Electric utilities are the primary consumers of thermal coal produced at U.S. mines. Coal’s battle with natural gas is about costs, not the environment. That’s why it still matters where you get your coal.
Two dollar gas
Electric utilities are highly regulated and keeping costs down is a vital part of remaining profitable. That’s why utilities started to switch to natural gas fired plants when gas prices dropped to historic lows.
There are efforts afoot to limit the use of coal, but the push is more about increasing the cost of using coal than about saying it can’t be used. So, coal will remain a viable fuel as long as it remains price competitive.
Gas is up
The price of gas has risen materially over the past year. In fact, Peabody Energy Corporation (NYSE:BTU) notes that the rise in natural gas led to a 14% decline in its use by utilities through the first four months of the year. Coal saw an 11% increase. This isn’t about the environment, it’s about costs.
When you look at coal from that perspective, some things change. There are several coal regions in The United States and the costs for pulling coal out of the ground vary in each area. For example, Northern Appalachia and the Illinois Basin have relatively low costs, Central Appalachia has relatively high costs.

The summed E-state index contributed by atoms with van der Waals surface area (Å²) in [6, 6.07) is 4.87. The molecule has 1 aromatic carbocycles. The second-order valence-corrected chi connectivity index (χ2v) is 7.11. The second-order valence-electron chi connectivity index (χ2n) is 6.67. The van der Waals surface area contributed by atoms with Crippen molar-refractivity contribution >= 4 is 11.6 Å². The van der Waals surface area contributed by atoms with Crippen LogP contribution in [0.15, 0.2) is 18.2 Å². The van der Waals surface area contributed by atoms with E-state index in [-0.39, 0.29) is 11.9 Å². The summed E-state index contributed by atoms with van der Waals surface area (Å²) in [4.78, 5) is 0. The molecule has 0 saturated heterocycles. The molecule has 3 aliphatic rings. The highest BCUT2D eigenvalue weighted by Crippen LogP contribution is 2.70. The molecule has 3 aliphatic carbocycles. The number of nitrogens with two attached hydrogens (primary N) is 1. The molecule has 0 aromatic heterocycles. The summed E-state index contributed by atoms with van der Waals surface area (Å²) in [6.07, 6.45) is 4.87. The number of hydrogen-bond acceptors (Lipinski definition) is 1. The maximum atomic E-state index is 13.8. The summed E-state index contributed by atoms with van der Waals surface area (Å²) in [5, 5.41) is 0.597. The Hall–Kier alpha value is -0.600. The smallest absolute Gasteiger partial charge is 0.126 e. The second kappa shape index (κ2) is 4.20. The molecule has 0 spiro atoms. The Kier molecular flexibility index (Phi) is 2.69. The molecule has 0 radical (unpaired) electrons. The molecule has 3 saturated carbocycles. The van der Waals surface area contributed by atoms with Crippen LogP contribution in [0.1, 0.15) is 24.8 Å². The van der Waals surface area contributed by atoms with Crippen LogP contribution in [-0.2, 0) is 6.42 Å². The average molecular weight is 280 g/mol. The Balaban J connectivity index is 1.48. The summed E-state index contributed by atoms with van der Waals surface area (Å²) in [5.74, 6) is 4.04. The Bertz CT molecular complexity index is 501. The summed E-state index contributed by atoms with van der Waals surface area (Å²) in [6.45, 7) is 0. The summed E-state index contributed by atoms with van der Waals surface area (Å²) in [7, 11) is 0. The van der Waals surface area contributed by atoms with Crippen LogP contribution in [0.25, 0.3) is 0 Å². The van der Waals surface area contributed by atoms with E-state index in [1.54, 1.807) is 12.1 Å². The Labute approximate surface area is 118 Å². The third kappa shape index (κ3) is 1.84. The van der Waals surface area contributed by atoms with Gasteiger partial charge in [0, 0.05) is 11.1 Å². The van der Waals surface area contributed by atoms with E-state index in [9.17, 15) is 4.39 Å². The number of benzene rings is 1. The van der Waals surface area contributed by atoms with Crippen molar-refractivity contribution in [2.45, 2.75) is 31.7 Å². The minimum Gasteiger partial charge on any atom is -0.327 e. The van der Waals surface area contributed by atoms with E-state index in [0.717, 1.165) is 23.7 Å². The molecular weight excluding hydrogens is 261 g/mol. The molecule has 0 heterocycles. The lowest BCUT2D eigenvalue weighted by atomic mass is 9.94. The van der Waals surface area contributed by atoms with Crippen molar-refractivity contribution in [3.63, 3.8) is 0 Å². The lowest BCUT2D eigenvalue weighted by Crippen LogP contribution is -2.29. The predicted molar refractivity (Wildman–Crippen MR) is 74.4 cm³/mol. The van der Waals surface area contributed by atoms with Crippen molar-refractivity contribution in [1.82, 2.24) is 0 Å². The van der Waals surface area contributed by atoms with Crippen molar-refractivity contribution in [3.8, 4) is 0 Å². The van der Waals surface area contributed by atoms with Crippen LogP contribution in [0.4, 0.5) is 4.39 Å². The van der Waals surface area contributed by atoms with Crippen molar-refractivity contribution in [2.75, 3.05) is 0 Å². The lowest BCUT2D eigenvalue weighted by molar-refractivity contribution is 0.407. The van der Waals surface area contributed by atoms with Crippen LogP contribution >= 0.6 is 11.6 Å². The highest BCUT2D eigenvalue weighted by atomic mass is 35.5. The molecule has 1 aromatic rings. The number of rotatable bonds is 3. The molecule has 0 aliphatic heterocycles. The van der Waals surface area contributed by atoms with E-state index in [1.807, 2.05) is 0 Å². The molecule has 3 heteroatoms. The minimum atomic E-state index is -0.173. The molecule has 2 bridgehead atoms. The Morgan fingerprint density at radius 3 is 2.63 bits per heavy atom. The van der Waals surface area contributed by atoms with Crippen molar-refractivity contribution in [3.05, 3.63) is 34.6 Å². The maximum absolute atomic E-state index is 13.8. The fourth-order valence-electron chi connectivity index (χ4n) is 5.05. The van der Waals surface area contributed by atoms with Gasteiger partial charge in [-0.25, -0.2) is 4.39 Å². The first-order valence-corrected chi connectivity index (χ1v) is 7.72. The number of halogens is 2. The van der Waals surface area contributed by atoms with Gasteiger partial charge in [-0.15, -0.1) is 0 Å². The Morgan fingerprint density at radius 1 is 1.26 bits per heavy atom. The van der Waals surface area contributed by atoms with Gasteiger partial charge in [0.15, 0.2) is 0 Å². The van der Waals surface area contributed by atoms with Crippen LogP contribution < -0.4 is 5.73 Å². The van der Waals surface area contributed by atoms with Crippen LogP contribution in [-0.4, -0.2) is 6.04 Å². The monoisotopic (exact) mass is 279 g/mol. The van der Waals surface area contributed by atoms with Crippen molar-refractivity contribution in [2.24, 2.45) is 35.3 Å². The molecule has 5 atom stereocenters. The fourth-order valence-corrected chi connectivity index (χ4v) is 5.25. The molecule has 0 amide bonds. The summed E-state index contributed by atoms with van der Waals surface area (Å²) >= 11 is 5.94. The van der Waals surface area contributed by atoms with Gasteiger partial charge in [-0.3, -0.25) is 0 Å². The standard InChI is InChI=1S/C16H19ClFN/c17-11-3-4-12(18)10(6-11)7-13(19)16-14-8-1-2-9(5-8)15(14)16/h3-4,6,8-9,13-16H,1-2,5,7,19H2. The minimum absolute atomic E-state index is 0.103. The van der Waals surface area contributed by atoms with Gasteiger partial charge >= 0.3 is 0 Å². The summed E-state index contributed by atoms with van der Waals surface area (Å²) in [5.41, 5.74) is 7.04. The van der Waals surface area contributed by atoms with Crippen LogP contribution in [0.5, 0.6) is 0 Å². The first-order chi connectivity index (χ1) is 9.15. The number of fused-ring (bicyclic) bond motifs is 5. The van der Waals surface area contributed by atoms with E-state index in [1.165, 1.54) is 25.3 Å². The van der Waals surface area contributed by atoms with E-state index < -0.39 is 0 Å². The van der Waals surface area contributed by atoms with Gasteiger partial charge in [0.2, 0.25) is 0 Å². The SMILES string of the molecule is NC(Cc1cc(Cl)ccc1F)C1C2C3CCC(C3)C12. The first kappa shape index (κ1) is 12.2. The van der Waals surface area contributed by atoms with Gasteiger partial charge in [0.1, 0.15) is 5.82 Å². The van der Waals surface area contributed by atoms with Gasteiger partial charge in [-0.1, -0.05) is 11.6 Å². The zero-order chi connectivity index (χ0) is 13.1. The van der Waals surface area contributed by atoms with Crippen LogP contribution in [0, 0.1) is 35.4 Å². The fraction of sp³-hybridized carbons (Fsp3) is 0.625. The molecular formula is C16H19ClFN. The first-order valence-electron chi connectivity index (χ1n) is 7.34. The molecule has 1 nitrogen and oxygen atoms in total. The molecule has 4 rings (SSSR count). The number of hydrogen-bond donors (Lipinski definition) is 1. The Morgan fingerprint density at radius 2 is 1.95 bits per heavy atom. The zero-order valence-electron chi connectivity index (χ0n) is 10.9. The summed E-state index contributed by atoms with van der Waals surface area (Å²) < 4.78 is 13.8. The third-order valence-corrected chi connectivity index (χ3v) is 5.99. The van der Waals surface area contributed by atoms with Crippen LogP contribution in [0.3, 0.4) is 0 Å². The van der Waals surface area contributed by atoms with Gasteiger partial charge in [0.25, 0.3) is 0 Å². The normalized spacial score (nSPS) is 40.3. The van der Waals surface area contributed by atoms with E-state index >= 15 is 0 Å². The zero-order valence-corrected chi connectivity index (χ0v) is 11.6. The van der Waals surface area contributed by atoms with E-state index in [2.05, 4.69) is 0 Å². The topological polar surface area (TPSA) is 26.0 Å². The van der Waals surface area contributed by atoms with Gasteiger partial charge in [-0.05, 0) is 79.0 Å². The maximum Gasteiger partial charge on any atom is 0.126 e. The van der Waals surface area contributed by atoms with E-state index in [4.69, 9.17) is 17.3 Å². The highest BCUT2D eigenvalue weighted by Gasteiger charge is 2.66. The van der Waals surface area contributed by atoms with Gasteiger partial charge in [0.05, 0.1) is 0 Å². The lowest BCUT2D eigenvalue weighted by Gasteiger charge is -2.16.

Alliance Resource Partners, L.P. (NASDAQ:ARLP) recently highlighted this fact and its inevitable effect in an industry presentation. Central Appalachian production has been falling while the other two coal basins have seen increased production.
Alliance Resource Partners, L.P. (NASDAQ:ARLP) is happy to point these facts out because 95% of its coal production comes from Northern Appalachia and the Illinois Basin. That’s one reason why the company has been posting record top- and bottom-line results despite the weak coal market. The company’s goal is to gain market share by continuing to boost production of its low cost product.
It’s been able to do just that of late, which should result in another record year in 2013. It will also lead to more distribution hikes. Although Alliance Resource Partners, L.P. (NASDAQ:ARLP)’s around 6.4% dividend yield is low compared to its limited partner peers, the company is one of the best positioned domestic coal producers. In fact, the partnership believes its coal can compete with natural gas priced as low as $3.
A basin issue
Decreasing demand for Central Appalachia coal is a potential problem for Natural Resource Partners LP (NYSE:NRP). In 2012, almost half of the company’s coal and about 60% of its coal revenues came from that basin. That doesn’t mean that the partnership is destined to fail, but the added risk helps explain why it yields around 10.7%.
Management isn’t standing still. For starters, the company doesn’t actually mine any coal itself, it leases its coal lands out. That helps keep costs and operating risks low. Secondly, it has been broadening its natural resource focus for years.
In 2012, about 30% of the company’s revenues were derived from sources other than coal revenues. That includes a newly initiated push to own and lease out natural gas properties. The company also has major coal infrastructure investments, an aggregates business, and just took a stake in a soda ash venture.